The Pussywillow mitts are a fun use of gradient yarn, though that yellow does give me retina burn.

The Warm-Hearted mittens are richly ornate. The use of purple and gold combined with a rich pattern always looks rather royal to me in a rather archaic way, as though if Queen Elizabeth I were alive today she would demand mittens like these.

I can't analyze this pattern on its aesthetic merits the way I normally do, but I will say the Beer Mitt made me laugh, and that if you're going to be attending a lot of outdoor frat parties this winter, you might as well make this Beer Mitt, and then keep it close to you during said parties, because someone will be likely to steal it from you.

If you have a beer cooler like this one at your house in mid-winter, you definitely need a Beer Mitt.

The Theobroma stole. It's pretty, though those pink beads are not the beads I would have chosen to go with the yarn used here. A yarn this sensible looking needs a less delicate-looking bead.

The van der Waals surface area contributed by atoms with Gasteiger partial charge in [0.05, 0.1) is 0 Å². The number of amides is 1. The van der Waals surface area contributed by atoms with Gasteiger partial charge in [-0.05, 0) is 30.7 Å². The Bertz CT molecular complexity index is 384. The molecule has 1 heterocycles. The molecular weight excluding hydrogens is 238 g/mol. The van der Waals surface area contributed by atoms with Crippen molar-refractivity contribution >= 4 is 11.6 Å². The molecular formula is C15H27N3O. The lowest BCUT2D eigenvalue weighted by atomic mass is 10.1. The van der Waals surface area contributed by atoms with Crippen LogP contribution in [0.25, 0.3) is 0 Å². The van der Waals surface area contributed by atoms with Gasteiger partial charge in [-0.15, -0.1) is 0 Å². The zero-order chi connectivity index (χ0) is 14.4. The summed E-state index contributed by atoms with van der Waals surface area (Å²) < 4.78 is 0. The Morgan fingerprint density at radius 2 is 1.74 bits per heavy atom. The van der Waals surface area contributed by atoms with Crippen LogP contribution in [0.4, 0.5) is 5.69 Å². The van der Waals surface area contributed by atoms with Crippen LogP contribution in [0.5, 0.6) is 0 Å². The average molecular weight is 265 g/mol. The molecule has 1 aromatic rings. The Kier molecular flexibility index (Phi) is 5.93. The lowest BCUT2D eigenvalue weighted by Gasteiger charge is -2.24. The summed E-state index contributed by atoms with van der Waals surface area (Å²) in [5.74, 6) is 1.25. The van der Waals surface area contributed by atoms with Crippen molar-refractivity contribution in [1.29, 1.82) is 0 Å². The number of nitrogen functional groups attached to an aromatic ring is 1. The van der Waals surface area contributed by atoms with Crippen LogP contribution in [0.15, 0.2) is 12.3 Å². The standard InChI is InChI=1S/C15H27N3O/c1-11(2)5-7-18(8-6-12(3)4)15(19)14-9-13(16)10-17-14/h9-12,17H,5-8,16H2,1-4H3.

The Neauveau cowl is less a pattern than a way to display some textured handspun yarn.

The Empire State cowl takes its inspiration from Art Deco design, and I think it's a worthy successor, as it's sharply graphic. It looks much better worn doubled than single, though.

The Nymphalidea shawl really takes me aback — it's so unusual and beautiful in its own way. It's more like a piece of wearable art than a practical item, but that's fine. Sometimes beauty is its own justification.

The Leaves of Grass scarf is another really striking pattern. This scarf will be more noticeable than your coat. It does look to be of a rather unwieldy length and weight here, but of course you can make it in whatever gauge and length you wish.


  1. Nice review! I'll just note that the Theobroma stole is the designer's homage to the cacao bean, and those are wooden beads, so they are much more sensible than you might have thought. Don't those motifs look like cacao pods now? :-)

  2. I may need to make some beer mitts for Christmas presents. Should there be a co-ordinating mitten for the other hand? Do you think there are lefty and righty directions?

    I like that they're using more knitter-size models here so you can see how the sweaters will hang on real bodies.